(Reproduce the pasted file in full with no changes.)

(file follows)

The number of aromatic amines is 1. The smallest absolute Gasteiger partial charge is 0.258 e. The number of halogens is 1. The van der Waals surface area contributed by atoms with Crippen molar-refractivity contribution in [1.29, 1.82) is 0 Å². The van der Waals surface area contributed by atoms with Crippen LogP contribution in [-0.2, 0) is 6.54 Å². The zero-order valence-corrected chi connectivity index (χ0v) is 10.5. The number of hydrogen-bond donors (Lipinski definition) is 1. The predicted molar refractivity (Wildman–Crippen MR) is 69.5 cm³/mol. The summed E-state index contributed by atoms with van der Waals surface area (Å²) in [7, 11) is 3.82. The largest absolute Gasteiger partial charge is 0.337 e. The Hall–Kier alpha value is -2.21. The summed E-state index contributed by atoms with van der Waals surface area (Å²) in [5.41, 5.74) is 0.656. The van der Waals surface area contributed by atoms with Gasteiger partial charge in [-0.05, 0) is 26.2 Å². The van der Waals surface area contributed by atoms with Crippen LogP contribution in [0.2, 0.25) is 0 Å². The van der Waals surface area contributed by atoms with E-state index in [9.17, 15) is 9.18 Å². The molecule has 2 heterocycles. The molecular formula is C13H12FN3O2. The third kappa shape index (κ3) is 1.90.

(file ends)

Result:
The number of aromatic amines is 1. The smallest absolute Gasteiger partial charge is 0.258 e. The number of halogens is 1. The van der Waals surface area contributed by atoms with Crippen molar-refractivity contribution in [1.29, 1.82) is 0 Å². The van der Waals surface area contributed by atoms with Crippen LogP contribution in [-0.2, 0) is 6.54 Å². The zero-order valence-corrected chi connectivity index (χ0v) is 10.5. The number of hydrogen-bond donors (Lipinski definition) is 1. The predicted molar refractivity (Wildman–Crippen MR) is 69.5 cm³/mol. The summed E-state index contributed by atoms with van der Waals surface area (Å²) in [7, 11) is 3.82. The largest absolute Gasteiger partial charge is 0.337 e. The Hall–Kier alpha value is -2.21. The summed E-state index contributed by atoms with van der Waals surface area (Å²) in [5.41, 5.74) is 0.656. The van der Waals surface area contributed by atoms with Gasteiger partial charge in [-0.05, 0) is 26.2 Å². The van der Waals surface area contributed by atoms with Crippen LogP contribution in [0.2, 0.25) is 0 Å². The van der Waals surface area contributed by atoms with E-state index in [9.17, 15) is 9.18 Å². The molecule has 2 heterocycles. The molecular formula is C13H12FN3O2. The third kappa shape index (κ3) is 1.90.